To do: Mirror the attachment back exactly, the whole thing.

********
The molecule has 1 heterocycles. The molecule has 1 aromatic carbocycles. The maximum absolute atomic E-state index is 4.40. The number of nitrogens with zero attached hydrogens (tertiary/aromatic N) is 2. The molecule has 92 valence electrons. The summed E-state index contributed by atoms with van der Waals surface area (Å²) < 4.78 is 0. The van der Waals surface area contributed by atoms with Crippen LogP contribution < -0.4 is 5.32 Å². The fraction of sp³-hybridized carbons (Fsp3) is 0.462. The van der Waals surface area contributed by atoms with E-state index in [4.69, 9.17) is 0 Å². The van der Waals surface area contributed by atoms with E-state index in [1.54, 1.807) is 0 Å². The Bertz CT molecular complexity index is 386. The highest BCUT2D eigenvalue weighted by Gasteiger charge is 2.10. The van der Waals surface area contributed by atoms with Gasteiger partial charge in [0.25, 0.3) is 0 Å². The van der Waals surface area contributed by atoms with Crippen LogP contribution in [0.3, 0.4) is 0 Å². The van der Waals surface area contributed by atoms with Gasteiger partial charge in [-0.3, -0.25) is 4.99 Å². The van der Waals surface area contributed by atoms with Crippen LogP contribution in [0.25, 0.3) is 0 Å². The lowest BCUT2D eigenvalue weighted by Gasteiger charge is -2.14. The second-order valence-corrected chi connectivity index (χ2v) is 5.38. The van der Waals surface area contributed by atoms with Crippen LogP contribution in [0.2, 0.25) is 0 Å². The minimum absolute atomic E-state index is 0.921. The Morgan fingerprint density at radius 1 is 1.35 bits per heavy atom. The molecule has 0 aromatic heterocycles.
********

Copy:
The molecule has 1 heterocycles. The molecule has 1 aromatic carbocycles. The maximum absolute atomic E-state index is 4.40. The number of nitrogens with zero attached hydrogens (tertiary/aromatic N) is 2. The molecule has 92 valence electrons. The summed E-state index contributed by atoms with van der Waals surface area (Å²) < 4.78 is 0. The van der Waals surface area contributed by atoms with Crippen LogP contribution < -0.4 is 5.32 Å². The fraction of sp³-hybridized carbons (Fsp3) is 0.462. The van der Waals surface area contributed by atoms with E-state index in [4.69, 9.17) is 0 Å². The van der Waals surface area contributed by atoms with E-state index in [1.54, 1.807) is 0 Å². The Bertz CT molecular complexity index is 386. The highest BCUT2D eigenvalue weighted by Gasteiger charge is 2.10. The van der Waals surface area contributed by atoms with Gasteiger partial charge in [0.25, 0.3) is 0 Å². The van der Waals surface area contributed by atoms with Crippen LogP contribution in [0.3, 0.4) is 0 Å². The van der Waals surface area contributed by atoms with Gasteiger partial charge in [-0.3, -0.25) is 4.99 Å². The van der Waals surface area contributed by atoms with Crippen LogP contribution in [0.25, 0.3) is 0 Å². The lowest BCUT2D eigenvalue weighted by Gasteiger charge is -2.14. The second-order valence-corrected chi connectivity index (χ2v) is 5.38. The van der Waals surface area contributed by atoms with Crippen LogP contribution in [0.2, 0.25) is 0 Å². The minimum absolute atomic E-state index is 0.921. The Morgan fingerprint density at radius 1 is 1.35 bits per heavy atom. The molecule has 0 aromatic heterocycles.